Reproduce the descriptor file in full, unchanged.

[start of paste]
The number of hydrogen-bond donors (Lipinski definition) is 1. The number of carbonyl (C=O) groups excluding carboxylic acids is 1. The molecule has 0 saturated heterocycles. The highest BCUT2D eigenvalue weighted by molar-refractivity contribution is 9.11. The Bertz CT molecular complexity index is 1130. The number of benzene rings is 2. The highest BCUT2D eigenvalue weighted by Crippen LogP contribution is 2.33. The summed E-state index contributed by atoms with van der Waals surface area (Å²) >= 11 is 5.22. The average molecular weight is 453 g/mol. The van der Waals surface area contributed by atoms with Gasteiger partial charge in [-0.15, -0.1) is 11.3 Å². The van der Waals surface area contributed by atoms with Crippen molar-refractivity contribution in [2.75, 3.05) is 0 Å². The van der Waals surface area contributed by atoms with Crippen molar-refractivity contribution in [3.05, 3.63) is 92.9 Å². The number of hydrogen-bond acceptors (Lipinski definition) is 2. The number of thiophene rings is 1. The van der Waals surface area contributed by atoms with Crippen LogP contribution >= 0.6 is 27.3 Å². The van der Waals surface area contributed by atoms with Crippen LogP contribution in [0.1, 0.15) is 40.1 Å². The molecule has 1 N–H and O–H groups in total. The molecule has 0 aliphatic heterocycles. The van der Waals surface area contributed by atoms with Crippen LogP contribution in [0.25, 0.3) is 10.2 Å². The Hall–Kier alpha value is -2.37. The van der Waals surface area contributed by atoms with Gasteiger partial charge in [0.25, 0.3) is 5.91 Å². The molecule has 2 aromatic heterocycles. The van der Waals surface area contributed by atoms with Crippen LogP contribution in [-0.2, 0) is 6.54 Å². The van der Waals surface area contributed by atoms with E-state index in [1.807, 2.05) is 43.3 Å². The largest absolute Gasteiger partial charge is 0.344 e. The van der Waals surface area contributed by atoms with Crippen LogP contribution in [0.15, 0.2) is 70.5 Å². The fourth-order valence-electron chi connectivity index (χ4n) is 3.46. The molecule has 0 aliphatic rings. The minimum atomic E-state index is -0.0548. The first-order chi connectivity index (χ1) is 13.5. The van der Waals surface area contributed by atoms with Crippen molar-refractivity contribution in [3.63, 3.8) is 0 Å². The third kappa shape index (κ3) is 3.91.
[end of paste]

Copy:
The number of hydrogen-bond donors (Lipinski definition) is 1. The number of carbonyl (C=O) groups excluding carboxylic acids is 1. The molecule has 0 saturated heterocycles. The highest BCUT2D eigenvalue weighted by molar-refractivity contribution is 9.11. The Bertz CT molecular complexity index is 1130. The number of benzene rings is 2. The highest BCUT2D eigenvalue weighted by Crippen LogP contribution is 2.33. The summed E-state index contributed by atoms with van der Waals surface area (Å²) >= 11 is 5.22. The average molecular weight is 453 g/mol. The van der Waals surface area contributed by atoms with Gasteiger partial charge in [-0.15, -0.1) is 11.3 Å². The van der Waals surface area contributed by atoms with Crippen molar-refractivity contribution in [2.75, 3.05) is 0 Å². The van der Waals surface area contributed by atoms with Crippen molar-refractivity contribution in [3.05, 3.63) is 92.9 Å². The number of hydrogen-bond acceptors (Lipinski definition) is 2. The number of thiophene rings is 1. The van der Waals surface area contributed by atoms with Crippen LogP contribution >= 0.6 is 27.3 Å². The van der Waals surface area contributed by atoms with Crippen LogP contribution in [0.1, 0.15) is 40.1 Å². The molecule has 1 N–H and O–H groups in total. The molecule has 0 aliphatic heterocycles. The van der Waals surface area contributed by atoms with Crippen LogP contribution in [0.25, 0.3) is 10.2 Å². The Hall–Kier alpha value is -2.37. The van der Waals surface area contributed by atoms with Gasteiger partial charge in [0.25, 0.3) is 5.91 Å². The molecule has 2 aromatic heterocycles. The van der Waals surface area contributed by atoms with Crippen LogP contribution in [-0.2, 0) is 6.54 Å². The van der Waals surface area contributed by atoms with E-state index in [1.807, 2.05) is 43.3 Å². The largest absolute Gasteiger partial charge is 0.344 e. The van der Waals surface area contributed by atoms with Crippen LogP contribution in [0.15, 0.2) is 70.5 Å². The fourth-order valence-electron chi connectivity index (χ4n) is 3.46. The molecule has 0 aliphatic rings. The minimum atomic E-state index is -0.0548. The first-order chi connectivity index (χ1) is 13.5. The van der Waals surface area contributed by atoms with Crippen molar-refractivity contribution in [3.63, 3.8) is 0 Å². The third kappa shape index (κ3) is 3.91.